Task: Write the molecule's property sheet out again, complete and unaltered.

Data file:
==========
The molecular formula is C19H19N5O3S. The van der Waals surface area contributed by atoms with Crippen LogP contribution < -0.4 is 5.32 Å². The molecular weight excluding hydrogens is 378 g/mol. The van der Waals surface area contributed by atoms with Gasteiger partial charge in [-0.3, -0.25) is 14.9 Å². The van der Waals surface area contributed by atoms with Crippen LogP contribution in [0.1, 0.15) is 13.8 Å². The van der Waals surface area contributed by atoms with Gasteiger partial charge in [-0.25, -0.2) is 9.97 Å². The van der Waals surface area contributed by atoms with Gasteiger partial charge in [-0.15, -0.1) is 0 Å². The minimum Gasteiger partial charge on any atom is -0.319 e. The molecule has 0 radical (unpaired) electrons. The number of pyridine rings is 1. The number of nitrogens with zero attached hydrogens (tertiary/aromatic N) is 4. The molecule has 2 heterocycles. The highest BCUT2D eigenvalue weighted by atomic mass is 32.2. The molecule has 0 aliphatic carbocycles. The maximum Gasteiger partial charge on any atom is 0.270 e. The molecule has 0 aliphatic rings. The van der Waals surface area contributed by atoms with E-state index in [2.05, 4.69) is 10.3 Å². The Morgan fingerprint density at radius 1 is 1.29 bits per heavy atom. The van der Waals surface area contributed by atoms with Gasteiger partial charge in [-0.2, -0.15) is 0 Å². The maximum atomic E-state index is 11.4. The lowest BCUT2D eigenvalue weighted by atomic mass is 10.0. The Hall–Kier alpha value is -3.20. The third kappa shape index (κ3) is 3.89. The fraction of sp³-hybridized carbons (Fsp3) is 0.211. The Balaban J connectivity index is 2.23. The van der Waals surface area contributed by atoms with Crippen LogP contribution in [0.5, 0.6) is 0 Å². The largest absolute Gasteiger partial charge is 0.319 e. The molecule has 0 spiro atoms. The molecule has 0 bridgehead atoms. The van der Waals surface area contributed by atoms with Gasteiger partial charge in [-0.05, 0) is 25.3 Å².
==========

The molecular formula is C19H19N5O3S. The van der Waals surface area contributed by atoms with Crippen LogP contribution < -0.4 is 5.32 Å². The molecular weight excluding hydrogens is 378 g/mol. The van der Waals surface area contributed by atoms with Gasteiger partial charge in [-0.3, -0.25) is 14.9 Å². The van der Waals surface area contributed by atoms with Crippen LogP contribution in [0.1, 0.15) is 13.8 Å². The van der Waals surface area contributed by atoms with Gasteiger partial charge in [-0.25, -0.2) is 9.97 Å². The van der Waals surface area contributed by atoms with Gasteiger partial charge in [-0.15, -0.1) is 0 Å². The minimum Gasteiger partial charge on any atom is -0.319 e. The molecule has 0 radical (unpaired) electrons. The number of pyridine rings is 1. The number of nitrogens with zero attached hydrogens (tertiary/aromatic N) is 4. The molecule has 2 heterocycles. The highest BCUT2D eigenvalue weighted by atomic mass is 32.2. The molecule has 0 aliphatic carbocycles. The maximum Gasteiger partial charge on any atom is 0.270 e. The molecule has 0 aliphatic rings. The van der Waals surface area contributed by atoms with E-state index in [2.05, 4.69) is 10.3 Å². The Morgan fingerprint density at radius 1 is 1.29 bits per heavy atom. The van der Waals surface area contributed by atoms with Gasteiger partial charge in [-0.2, -0.15) is 0 Å². The maximum atomic E-state index is 11.4. The lowest BCUT2D eigenvalue weighted by atomic mass is 10.0. The Hall–Kier alpha value is -3.20. The third kappa shape index (κ3) is 3.89. The fraction of sp³-hybridized carbons (Fsp3) is 0.211. The Balaban J connectivity index is 2.23. The van der Waals surface area contributed by atoms with Crippen LogP contribution in [0.5, 0.6) is 0 Å². The largest absolute Gasteiger partial charge is 0.319 e. The molecule has 0 spiro atoms. The molecule has 0 bridgehead atoms. The van der Waals surface area contributed by atoms with Gasteiger partial charge in [-0.05, 0) is 25.3 Å².